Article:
Using observations from midlatitudes, we examine the ionospheric and thermospheric responses to the 2013 stratospheric sudden warming event by comparing data with four simulations performed by the Whole Atmosphere Community Climate Model eXtended (WACCM-X), Thermosphere-Ionosphere Mesosphere Electrodynamics General Circulation Model (TIMEGCM), and Thermosphere-Ionosphere Electrodynamics General Circulation Model (TIEGCM). The WACCM-X simulation was nudged by the GEOS-5 data. The two TIMEGCM simulations were nudged by the Modern-Era Retrospective analysis for Research and Applications data and by the aforementioned WACCM-X outputs, respectively. The standard TIEGCM simulation was also performed. These four simulations were compared with Millstone Hill (42.6°N, 71.4°W) incoherent scatter radar data, Millstone Hill and Boulder (40.1°N, 105.2°W) upper and lower thermospheric wind data. The meteor radar data from Collm (51.3°N, 13°E) were also used to examine the zonal wave number of the semidiurnal tide (SD). We evaluate the model simulations of the mesospheric and thermospheric responses to the 2013 SSW. The TIMEGCM simulation nudged with the WACCM-X output has suitable stratospheric input and ionospheric dynamics and can reproduce a sharp rise of hmf2 on January 12 observed by the Millstone Hill radar. The comparison of different models with the lower thermospheric SD tide yielded mixed results. The SD tide maintained mostly as a migrating tide for most of the time and matched the TIEGCM simulation very well. The WACCM-X appeared to perform better when the observed SD tide displays the large phase shift. It also has larger and more variable SD tide amplitude. The two TIMEGCM simulations have smaller SD amplitudes in general. Observations showed complex SD tide patterns after 20 January, which was difficult to characterize as a migrating tidal mode.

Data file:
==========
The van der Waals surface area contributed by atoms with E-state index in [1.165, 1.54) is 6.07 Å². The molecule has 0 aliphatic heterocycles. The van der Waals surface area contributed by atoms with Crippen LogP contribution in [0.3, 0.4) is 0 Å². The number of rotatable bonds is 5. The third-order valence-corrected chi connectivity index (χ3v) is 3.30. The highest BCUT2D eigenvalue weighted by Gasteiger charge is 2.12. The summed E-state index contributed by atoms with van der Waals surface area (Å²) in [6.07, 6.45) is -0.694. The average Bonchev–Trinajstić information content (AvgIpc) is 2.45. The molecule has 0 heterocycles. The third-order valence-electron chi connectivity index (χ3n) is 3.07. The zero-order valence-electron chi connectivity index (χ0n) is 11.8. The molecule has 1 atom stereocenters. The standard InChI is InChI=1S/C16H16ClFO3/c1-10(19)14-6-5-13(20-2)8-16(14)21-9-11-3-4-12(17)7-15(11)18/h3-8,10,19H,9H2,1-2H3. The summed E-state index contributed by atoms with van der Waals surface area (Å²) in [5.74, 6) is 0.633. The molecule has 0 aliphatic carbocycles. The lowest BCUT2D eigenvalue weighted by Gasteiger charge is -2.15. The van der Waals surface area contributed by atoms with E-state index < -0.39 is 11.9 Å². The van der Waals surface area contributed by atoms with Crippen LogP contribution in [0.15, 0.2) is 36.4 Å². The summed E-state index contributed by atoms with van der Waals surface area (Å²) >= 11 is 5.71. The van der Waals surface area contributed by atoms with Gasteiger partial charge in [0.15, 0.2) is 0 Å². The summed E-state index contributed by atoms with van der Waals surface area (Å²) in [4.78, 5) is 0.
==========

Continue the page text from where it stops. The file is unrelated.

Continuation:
All Science Journal Classification (ASJC) codes
- Space and Planetary Science